As mobile app developers ourselves, we always prefer launching an MVP [Minimum Viable Product] of an application before developing and releasing the full fledged product. Unless there are some constraints, like time, money or scope limitations, we advise all our clients to first roll out an MVP to early adopters and then, by calibrating the application based on the feedback, release the complete product. There are a lot of benefits to this approach that we have personally experienced over the years, and we’ll talk about them in this article.
To give you an understanding of what an MVP is, it stands for ‘Minimum Viable Product’ and is basically the stripped down version of the final application. The MVP has core features that are enough for users to begin using it and provide feedback.
Reasons why we develop an MVP (and the benefits we reap from it)
- Gives our clients the chance to reach the market earlier than expected.
- Gives us actual user feedback from real-time use. In most cases we release the app only to a selected audience, like a curated focus group or early adopters, to eliminate toxic feedback.
- Saves time and money on building features that can prove to be redundant, unuseful or impractical, which we learn only after real-time usage.
- Studying app usage accelerates our learning of user requirements and demands.
- Gives our clients brand exposure which the marketing team leverages to build market curiosity and demand.
How We Go About Building An MVP
In general, there are 4 areas we focus on when building an app:
- Design (UX and UI)
- Functionality (Features that the app will provide)
- Usability (Is the app and are the features easy to use?)
- Reliability (Uptime, load time, and speed)
When developing the MVP, we focus on the same 4 areas, but roll out only what is needed under each one-
- We start by listing out the core features that need to be included in the MVP. Any feature that can be skipped (because it doesn’t add immediate value to the user) will be skipped. For example, when developing a fintech loan application app, the core features are those that let a user create a loan request, get it approved, get the money transferred, and allow them to begin making repayments. Any other feature, like high performing filters, calculators, etc, while very useful, are mainly added to increase user convenience. These are not immediately necessary especially if the audience is controlled and not likely to complain about these inconveniences.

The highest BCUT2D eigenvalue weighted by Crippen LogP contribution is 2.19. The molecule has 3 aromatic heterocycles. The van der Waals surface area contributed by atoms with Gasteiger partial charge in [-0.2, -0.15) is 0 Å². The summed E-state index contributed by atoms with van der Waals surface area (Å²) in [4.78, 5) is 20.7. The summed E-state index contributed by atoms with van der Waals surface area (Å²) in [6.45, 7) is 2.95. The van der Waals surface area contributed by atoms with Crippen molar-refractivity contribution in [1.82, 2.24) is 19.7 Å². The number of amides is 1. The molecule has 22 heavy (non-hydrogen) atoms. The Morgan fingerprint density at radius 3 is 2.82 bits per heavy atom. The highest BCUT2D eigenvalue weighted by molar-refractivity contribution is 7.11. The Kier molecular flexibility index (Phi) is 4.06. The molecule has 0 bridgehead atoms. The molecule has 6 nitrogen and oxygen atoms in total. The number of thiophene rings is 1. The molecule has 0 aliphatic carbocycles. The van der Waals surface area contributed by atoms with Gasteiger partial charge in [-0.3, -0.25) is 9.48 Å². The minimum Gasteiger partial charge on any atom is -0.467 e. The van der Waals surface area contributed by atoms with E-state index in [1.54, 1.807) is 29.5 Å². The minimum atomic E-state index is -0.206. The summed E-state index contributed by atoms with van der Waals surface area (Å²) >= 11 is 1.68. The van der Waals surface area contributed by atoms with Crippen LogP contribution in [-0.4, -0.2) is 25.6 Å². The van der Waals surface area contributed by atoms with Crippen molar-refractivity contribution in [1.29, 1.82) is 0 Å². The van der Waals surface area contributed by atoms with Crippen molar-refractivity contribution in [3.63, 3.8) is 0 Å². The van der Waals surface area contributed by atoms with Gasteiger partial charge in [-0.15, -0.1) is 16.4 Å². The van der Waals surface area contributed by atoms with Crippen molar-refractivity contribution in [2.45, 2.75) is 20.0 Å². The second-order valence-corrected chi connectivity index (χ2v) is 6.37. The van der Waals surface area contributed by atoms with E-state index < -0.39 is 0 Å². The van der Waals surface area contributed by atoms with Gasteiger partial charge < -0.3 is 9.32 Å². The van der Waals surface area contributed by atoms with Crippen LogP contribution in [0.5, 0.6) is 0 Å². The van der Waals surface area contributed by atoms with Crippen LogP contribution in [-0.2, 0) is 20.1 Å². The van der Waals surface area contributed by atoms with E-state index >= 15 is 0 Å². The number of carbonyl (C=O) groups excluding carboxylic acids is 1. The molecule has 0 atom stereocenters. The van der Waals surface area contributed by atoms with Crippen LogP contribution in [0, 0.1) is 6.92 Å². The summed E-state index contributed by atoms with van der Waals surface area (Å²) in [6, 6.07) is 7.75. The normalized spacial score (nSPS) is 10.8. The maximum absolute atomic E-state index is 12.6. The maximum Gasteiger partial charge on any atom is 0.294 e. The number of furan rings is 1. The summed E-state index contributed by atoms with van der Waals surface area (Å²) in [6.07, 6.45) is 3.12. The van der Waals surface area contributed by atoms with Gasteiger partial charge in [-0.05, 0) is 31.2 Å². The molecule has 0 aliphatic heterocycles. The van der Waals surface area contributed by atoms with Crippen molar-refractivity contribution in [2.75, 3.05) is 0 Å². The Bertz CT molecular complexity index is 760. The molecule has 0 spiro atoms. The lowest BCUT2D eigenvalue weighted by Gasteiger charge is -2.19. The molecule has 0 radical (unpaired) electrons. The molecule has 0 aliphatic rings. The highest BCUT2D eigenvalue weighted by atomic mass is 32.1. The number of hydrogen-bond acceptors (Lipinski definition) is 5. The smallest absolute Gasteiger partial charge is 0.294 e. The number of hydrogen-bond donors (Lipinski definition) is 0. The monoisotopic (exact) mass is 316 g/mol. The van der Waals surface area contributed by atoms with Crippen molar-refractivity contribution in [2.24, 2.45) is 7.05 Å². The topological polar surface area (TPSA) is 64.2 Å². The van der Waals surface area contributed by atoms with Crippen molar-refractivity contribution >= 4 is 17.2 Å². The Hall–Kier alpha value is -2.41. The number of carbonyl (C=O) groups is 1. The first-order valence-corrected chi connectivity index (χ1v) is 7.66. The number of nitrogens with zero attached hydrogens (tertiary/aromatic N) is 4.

- We design the product. The main focus here is on UX with a basic UI. The product has to be ‘minimum’ but still intuitive and easy to use so our audience actually uses every feature.
- We build the MVP. What’s important to note is that we plan out the required technology stack based not only on the immediate features that will be added, but also taking into account future features that will be added and product scalability.
- We either gather a focus group, or market the product to acquire a selected number of early adopters, and release the product to these users. We also install tracking systems to get analytical and visual data so we can see (in stats and videos) how the app is being used. This gives us a good sense of how easy/complicated the product is for our users.
- Along with analytics feedback, we also gather user feedback to understand firsthand what the app users liked, and didn’t like.
- Finally, we modify the product to incorporate the feedback, our learning, and the other features to build the final product.
Does Every Tech Company Build an MVP First?
They definitely should. Did you know Instagram was first launched as Burbn, and was just a location check-in app? When the team rolled out Burbn, they found that users pretty much liked and used one feature of the app – the photo sharing feature. The rest is history.
So, yes, we believe an MVP definitely should be a part of your development process. And we say this not from historical proof like that of Instagram, but from personal experience. After having built many, many web and mobile apps, we can say that the the benefits of releasing an MVP definitely outweigh the cons (if any!).